Michael Ojore Ijoyah, Amos Alexander, Fanen Felix Terna
Department of Crop Production, University of Agriculture, P.M.B. 2373, Makurdi, Nigeria
Key words: Intercropping, intra-row spacing, egusi melon, maize.
Field experiments were conducted from June to September during the 2010 and 2011 cropping seasons, at the Research Farm, University of Agriculture, Makurdi, Nigeria, to evaluate the effect of varying maize intra-row spacing on intercropped yields of egusi melon and maize and to assess the advantages of the intercropping system. The trial consisted of five treatments, replicated three times in a randomized complete block design. Three of the treatments consisted of three intra-row spacing (20 cm, 25 cm and 30 cm) into melon plots. Monocropped maize and melon, respectively sown at their recommended intra-row spacing of 25 cm and 35 cm constituted the fourth and fifth treatments, which also served as control plots. Results obtained showed that the greatest intercropped yields of egusi melon and maize were obtained when maize was sown at the intra-row spacing of 30 cm, significantly (P≤0.05) greater than the rest treatments.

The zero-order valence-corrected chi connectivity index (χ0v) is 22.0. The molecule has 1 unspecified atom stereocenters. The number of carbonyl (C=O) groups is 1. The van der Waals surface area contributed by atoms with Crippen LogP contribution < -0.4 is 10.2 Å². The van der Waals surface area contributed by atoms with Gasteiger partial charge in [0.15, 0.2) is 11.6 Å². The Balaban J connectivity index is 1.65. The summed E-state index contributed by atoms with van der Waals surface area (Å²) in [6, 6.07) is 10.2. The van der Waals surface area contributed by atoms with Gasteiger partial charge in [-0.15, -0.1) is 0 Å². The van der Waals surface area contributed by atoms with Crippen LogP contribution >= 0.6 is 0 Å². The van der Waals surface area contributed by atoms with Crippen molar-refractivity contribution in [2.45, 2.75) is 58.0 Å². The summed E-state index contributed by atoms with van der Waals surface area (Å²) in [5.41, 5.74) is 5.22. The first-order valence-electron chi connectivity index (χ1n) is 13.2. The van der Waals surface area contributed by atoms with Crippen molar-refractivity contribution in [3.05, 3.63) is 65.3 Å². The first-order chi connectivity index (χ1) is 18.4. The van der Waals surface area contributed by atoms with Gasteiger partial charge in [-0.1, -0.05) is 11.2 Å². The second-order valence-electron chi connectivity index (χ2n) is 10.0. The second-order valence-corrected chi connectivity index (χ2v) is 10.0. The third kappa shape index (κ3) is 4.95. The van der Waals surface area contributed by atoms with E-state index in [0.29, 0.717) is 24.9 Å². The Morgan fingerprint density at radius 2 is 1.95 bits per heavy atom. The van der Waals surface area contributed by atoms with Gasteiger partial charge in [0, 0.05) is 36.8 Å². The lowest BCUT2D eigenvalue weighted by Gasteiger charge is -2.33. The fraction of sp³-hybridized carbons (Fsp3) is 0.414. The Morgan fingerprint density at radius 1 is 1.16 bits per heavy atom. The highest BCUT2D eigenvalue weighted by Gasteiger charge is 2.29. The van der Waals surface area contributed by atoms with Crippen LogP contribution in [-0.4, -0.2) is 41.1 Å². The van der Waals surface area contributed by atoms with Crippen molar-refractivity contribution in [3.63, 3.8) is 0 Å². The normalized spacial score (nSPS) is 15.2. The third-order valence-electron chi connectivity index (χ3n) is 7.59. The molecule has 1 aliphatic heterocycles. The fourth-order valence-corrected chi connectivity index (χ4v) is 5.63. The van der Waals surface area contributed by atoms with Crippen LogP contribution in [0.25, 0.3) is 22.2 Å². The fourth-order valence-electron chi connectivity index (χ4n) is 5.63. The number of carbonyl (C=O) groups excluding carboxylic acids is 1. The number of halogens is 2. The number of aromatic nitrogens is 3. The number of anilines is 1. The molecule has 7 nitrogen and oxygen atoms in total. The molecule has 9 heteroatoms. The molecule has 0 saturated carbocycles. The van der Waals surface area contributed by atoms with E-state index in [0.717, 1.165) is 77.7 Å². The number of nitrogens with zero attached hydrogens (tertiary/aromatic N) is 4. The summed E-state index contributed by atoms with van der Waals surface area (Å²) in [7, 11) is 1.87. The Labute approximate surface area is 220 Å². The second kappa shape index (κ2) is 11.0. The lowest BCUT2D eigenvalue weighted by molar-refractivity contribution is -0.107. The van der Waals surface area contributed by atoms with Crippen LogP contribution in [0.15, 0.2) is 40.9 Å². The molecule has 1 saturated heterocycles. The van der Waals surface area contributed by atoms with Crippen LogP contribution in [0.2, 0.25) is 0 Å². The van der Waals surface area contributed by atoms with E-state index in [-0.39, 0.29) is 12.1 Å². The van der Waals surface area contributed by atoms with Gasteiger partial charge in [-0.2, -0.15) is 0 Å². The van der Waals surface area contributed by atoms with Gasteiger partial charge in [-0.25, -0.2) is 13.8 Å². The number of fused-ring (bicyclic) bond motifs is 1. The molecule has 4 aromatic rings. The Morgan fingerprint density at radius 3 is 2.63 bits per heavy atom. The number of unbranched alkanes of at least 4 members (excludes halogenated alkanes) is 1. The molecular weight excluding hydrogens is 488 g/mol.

Maize sown at the intra-row spacing of 30 cm into egusi melon plots, not only recorded the lowest competitive pressure but gave the highest land equivalent ratio (LER) values of 1.80 and 1.76 respectively, in years 2010 and 2011, indicating that greater productivity per unit area was achieved by growing the two crops together than by growing them separately. With these LER values, 44.4 % and 43.2 % of land were saved respectively, in years 2010 and 2011, which could be used for other agricultural purposes. Both crops were found to be highly complementary and most suitable in mixture when maize was sown at the intra-row spacing of 30 cm. The implication of study showed that to maximize intercrop yields of egusi melon and maize, the optimal maize intra-row spacing would be 30 cm. This should therefore be recommended for Makurdi location, Nigeria.
Get the original article sin Source: Volume 2, Number 1, January 2012 – IJAAR